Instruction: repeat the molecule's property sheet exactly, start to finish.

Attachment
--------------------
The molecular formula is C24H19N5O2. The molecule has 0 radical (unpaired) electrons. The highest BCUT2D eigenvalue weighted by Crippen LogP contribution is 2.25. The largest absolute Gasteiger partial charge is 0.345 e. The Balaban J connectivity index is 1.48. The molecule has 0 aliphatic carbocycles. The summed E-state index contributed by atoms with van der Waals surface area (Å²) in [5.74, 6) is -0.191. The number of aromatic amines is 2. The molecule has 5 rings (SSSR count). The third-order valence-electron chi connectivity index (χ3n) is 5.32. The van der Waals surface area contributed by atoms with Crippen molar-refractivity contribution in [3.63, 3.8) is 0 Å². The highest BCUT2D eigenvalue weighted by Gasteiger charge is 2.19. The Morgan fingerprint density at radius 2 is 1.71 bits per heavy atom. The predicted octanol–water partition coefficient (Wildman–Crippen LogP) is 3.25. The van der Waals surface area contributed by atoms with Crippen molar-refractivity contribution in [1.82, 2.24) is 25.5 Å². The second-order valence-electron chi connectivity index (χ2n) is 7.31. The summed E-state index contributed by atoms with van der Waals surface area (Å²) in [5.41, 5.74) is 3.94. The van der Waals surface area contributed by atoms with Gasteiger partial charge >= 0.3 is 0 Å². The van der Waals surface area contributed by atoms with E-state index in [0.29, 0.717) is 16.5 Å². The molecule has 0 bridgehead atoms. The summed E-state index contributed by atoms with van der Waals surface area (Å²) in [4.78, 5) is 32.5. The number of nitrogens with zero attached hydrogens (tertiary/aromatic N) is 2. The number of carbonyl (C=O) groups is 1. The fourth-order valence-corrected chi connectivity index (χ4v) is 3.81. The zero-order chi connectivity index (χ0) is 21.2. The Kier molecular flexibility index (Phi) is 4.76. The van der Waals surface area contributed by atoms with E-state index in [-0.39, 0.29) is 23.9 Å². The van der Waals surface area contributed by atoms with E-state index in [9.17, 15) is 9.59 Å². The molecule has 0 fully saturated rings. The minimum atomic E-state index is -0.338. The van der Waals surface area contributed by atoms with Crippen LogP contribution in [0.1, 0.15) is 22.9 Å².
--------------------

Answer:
The molecular formula is C24H19N5O2. The molecule has 0 radical (unpaired) electrons. The highest BCUT2D eigenvalue weighted by Crippen LogP contribution is 2.25. The largest absolute Gasteiger partial charge is 0.345 e. The Balaban J connectivity index is 1.48. The molecule has 0 aliphatic carbocycles. The summed E-state index contributed by atoms with van der Waals surface area (Å²) in [5.74, 6) is -0.191. The number of aromatic amines is 2. The molecule has 5 rings (SSSR count). The third-order valence-electron chi connectivity index (χ3n) is 5.32. The van der Waals surface area contributed by atoms with Crippen molar-refractivity contribution in [3.63, 3.8) is 0 Å². The highest BCUT2D eigenvalue weighted by Gasteiger charge is 2.19. The Morgan fingerprint density at radius 2 is 1.71 bits per heavy atom. The predicted octanol–water partition coefficient (Wildman–Crippen LogP) is 3.25. The van der Waals surface area contributed by atoms with Crippen molar-refractivity contribution in [1.82, 2.24) is 25.5 Å². The second-order valence-electron chi connectivity index (χ2n) is 7.31. The summed E-state index contributed by atoms with van der Waals surface area (Å²) in [5.41, 5.74) is 3.94. The van der Waals surface area contributed by atoms with Gasteiger partial charge >= 0.3 is 0 Å². The van der Waals surface area contributed by atoms with E-state index in [0.29, 0.717) is 16.5 Å². The molecule has 0 bridgehead atoms. The summed E-state index contributed by atoms with van der Waals surface area (Å²) in [4.78, 5) is 32.5. The number of nitrogens with zero attached hydrogens (tertiary/aromatic N) is 2. The number of carbonyl (C=O) groups is 1. The fourth-order valence-corrected chi connectivity index (χ4v) is 3.81. The zero-order chi connectivity index (χ0) is 21.2. The Kier molecular flexibility index (Phi) is 4.76. The van der Waals surface area contributed by atoms with E-state index in [-0.39, 0.29) is 23.9 Å². The van der Waals surface area contributed by atoms with E-state index in [9.17, 15) is 9.59 Å². The molecule has 0 fully saturated rings. The minimum atomic E-state index is -0.338. The van der Waals surface area contributed by atoms with Crippen LogP contribution in [0.1, 0.15) is 22.9 Å².